Skip the auto shop - Our mechanics make house calls

Q: I have a bad oil cooler, however I also am getting almost no boost at all.

asked by on

When I push my pedal to the floor my rpms just shoot up like normal however my truck practically goes no where. The acceleration is very slow and I can't hear my turbo spool at all. I'm trying to find the cause of this however the turbo has been replaced and it's not the problem. The turbo started not really boosting about the same time my oil cooler went kapoot. Can these two parts be directly affecting each other? Thanks -Donny
My car has an automatic transmission.

A: Hello, thanks for writing in. This can be c...

Hello, thanks for writing in. This can be caused by a few different issues. If you had an oil pressure issue from a bad cooler then that could starve the turbo causing it to fail. If the turbo is not creating any boost then you may have a defective turbo, a bad actuator for the turbo or a restriction in the exhaust. No boost will definitely keep the engine from creating power. Also, it is possible that the turbo is not creating boost because the engine is not under load. This can occur if the transmission is failing. This is not as common as a turbo issue though. I usually check the computer for any codes first prior to testing the turbo control circuit and the exhaust. If you are planning on having this low power concern checked out, consider YourMechanic, as a certified mechanic can come to your home or office to diagnose and repair this.

Was this answer helpful?

Need advice from certified mechanic? Get help now!

Over 1000 mechanics are ready to answer your question.
The statements expressed above are only for informational purposes and should be independently verified. Please see our terms of service for more details

Ask a Mechanic
(100% Free)

Have a car question? Get free advice from our top-rated mechanics.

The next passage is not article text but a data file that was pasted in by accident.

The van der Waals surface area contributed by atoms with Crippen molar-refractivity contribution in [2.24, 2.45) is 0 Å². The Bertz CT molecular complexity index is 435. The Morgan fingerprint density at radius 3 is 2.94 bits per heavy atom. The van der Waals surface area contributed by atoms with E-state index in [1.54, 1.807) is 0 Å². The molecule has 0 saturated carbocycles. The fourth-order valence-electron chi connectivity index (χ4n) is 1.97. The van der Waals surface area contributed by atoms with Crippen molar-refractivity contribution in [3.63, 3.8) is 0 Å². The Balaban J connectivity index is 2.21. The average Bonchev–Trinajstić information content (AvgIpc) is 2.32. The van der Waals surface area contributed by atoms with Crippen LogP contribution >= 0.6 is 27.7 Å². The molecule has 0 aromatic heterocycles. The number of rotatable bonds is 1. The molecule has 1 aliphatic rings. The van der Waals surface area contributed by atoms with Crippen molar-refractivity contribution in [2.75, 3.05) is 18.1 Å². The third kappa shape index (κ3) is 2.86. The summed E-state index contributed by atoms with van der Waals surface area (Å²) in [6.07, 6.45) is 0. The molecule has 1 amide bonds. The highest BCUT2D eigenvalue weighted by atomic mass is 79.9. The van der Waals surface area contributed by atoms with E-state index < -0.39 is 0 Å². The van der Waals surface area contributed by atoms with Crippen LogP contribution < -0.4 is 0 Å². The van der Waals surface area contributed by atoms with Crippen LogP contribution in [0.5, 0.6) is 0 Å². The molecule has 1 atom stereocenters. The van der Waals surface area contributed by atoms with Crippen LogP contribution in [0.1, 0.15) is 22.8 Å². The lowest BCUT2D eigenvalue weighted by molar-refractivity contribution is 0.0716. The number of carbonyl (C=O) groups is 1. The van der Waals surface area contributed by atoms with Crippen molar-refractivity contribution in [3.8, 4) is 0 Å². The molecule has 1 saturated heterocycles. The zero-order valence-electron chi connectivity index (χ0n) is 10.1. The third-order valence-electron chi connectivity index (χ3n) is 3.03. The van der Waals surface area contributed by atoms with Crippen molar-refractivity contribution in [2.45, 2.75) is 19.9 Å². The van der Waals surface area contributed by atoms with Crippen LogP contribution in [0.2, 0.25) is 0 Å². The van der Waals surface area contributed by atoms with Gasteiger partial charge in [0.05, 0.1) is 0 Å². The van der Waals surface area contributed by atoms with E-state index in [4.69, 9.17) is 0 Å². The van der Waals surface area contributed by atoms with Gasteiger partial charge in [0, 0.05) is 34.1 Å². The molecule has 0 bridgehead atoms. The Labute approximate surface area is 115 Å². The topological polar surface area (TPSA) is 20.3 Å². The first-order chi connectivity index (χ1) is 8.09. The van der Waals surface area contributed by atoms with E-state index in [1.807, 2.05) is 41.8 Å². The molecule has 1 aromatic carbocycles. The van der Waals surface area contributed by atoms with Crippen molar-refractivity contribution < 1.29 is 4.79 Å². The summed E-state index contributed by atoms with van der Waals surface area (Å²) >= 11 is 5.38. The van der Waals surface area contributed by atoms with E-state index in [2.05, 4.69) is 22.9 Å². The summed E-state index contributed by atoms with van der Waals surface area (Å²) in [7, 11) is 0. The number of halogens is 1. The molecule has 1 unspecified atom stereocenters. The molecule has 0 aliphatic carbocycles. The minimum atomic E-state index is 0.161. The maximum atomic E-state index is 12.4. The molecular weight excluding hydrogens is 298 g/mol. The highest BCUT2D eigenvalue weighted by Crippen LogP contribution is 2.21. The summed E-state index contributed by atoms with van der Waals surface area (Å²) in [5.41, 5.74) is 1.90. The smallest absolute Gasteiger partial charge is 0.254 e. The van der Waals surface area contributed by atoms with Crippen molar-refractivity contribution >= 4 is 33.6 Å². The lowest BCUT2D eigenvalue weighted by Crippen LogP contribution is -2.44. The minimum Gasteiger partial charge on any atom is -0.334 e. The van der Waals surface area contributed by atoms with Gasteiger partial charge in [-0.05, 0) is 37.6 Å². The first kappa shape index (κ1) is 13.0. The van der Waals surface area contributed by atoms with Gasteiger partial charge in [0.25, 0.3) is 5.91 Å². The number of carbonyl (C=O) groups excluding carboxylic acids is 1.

Ask A Mechanic
Over 10,000 questions answered!

Get an instant quote for your car

Our certified mechanics come to you ・Backed by 12-month, 12,000-mile guarantee・Save up to 30%

Get a quote

What others are asking

Q: Locks and windows not always working

If the issues stem from using the controls on the drivers door to control door locks and windows on the other doors, then the problem is likely in the drivers door harness. If the problem stems at one of the...

Q: Transmission issues and difficulty going to reverse

When you say difficult do you mean shifting the gears? Check the shift column for worn out bushings. On the bottom of the shift tube under the dash, it would come loose and shifting gears may not put the gear...

Q: The Check Engine Light came on, I hooked it up to my scanner and got the code P0308 (cylinder #8 misfire).

An easy way to isolate if the ignition coil is the problem is to swap the #8 coil with another cylinder. Swap the #8 coil with the coil from the adjacent cylinder, then clear the codes. If the code remains...

Related articles

What Causes Hoses to Leak?
While the largest part of your engine is mechanical, hydraulics plays a significant role. You’ll find fluids at work in a number of different areas. Your car's fluids include: Engine oil Transmission...
How Long Does a Distributor O Ring Last?
The distributor is part of the ignition system in your vehicle and its purpose is to route high voltage from the ignition coil to the spark plug. The spark plug then...
P2428 OBD-II Trouble Code: Exhaust Gas Temperature Too High Bank 1
P2428 code definition A P2428 trouble code signifies that the PCM has detected a problem in the exhaust gas temperature sensor circuit in bank 1, which subsequently contains the number one...